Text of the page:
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Breed Organization
Pembroke Welsh Corgi Club of America
Native Country
Great Britain
Other Names
Pembroke Welsh Corgi, Corgi, Pembroke, Welsh Corgi
Life Expectancy
Approximately 11-14 Years
Litter Size
Average 5-8 Puppies
Breed Group
AKC Herding
Breed Appearance
The Corgi is proportional to larger breeds but has shorter legs, yet has a sturdy appearance and an athletic body that helps it herd livestock such as poultry, sheep and cattle. Its body is long, and it has a naturally long, bobbed, or artificially docked tail and erect, big ears. The corgi's head should be foxy in shape and appearance. They differ from the closely related Cardigan Welsh Corgi by being shorter in length and having straighter legs. Pembroke Welsh Corgis are famed for being the preferred breed of Queen Elizabeth II, who has owned more than 30 during her reign. These dogs have been favored by British royalty for more than seventy years.

Breed Description
Head: Foxy in shape and appearance. Broad, flat skull. Stop not pronounced. Tapered muzzle.
Ears: Held erect. Moderately long, rounded at the tips.
Eyes: Medium size, round. Variations of brown in harmony with the coat color.
Body: The Cardigan is larger than the Pembroke, but his chest is not as broad. Belly slightly tucked up. Straight back.
Tail: Cardigan: relatively long, richly clad, carried low at rest. Pembroke: naturally short or docked at birth.
Hair: Cardigan: short or medium length, harsh and straight; short, thick undercoat. Pembroke: medium length, straight, thick, neither harsh nor soft; dense undercoat.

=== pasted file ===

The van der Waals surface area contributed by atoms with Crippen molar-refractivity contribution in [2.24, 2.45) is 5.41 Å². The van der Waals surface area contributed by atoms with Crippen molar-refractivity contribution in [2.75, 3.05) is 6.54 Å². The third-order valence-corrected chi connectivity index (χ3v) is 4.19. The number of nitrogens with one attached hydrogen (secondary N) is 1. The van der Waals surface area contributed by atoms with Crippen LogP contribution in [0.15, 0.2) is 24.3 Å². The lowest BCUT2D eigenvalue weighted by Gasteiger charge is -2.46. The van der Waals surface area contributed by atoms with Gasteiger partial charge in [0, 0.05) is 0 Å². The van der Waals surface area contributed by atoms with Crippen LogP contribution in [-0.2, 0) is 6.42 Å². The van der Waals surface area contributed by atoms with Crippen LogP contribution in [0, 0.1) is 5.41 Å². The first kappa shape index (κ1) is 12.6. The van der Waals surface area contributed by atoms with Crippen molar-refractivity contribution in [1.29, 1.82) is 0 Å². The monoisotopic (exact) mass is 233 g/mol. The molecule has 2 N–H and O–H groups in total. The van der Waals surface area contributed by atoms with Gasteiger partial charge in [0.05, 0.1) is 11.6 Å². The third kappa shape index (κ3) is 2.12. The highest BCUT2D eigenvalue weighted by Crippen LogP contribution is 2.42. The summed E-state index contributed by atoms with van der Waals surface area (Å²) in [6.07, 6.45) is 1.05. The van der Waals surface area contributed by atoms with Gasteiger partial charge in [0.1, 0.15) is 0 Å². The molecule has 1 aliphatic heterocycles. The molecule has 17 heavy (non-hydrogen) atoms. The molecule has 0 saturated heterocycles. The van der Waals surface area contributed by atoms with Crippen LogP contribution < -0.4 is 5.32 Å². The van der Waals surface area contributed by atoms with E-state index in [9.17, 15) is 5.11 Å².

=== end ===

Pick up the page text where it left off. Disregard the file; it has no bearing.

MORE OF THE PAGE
Coat: Cardigan: all colors acceptable, with or without white markings, but white must not be dominant color. Pembroke: self colors—red, sable, fawn, tan—with or without white markings on the legs, forechest, neck, and head.
Size: Cardigan: approx. 30 cm.Pembroke: 25 to 30 cm.
Weight: Cardigan: 12 to 15 kg.Pembroke: Dog: 10 to 12 kg; Bitch 10 to 11 kg.

The two Welsh Corgi varieties have similar origins. However, some writers hold that their history differs. The Cardigan is thought to have been introduced in Wales by the Celts, then crossed with Nordic breeds and British sheepdogs. The Pembroke, on the other hand, is said to have been introduced by Flemish weavers during the Middle Ages and may be related to some Nordic breeds. The two varieties were crossed in the 19th century, making them more similar in appearance. Since 1934, each variety has had its own standard. The Pembroke, the most common variety, owes his royal connections to King George VI who introduced the breed to the court when he gave a Pembroke to his daughter, Queen Elizabeth II.

Besides herding, they also function as watchdogs due to their alertness and tendency to bark only as needed. Most Pembrokes will seek the attention of everyone they meet and behave well around children and other pets. It is important to socialise this breed with other animals, adults and children when they are very young to avoid any anti-social behavior or aggression later in life. Due to their herding instinct, they love to chase anything that moves, so it is best to keep them inside fenced areas. The herding instinct will also cause some younger Pembrokes to nip at their owner's ankles.[

Health problems may include degenerative myelopathy, hip dysplasia, and Von Willebrand's disease if their parents suffered from the same problems.

This dog adapts readily to living indoors provided he receives regular exercise and room to run. The Cardigan requires daily brushing; the Pembroke requires weekly brushing.

Herder, Utility Dog: assistant, drug search, rescue, guard dog, Pet.

Horse Herd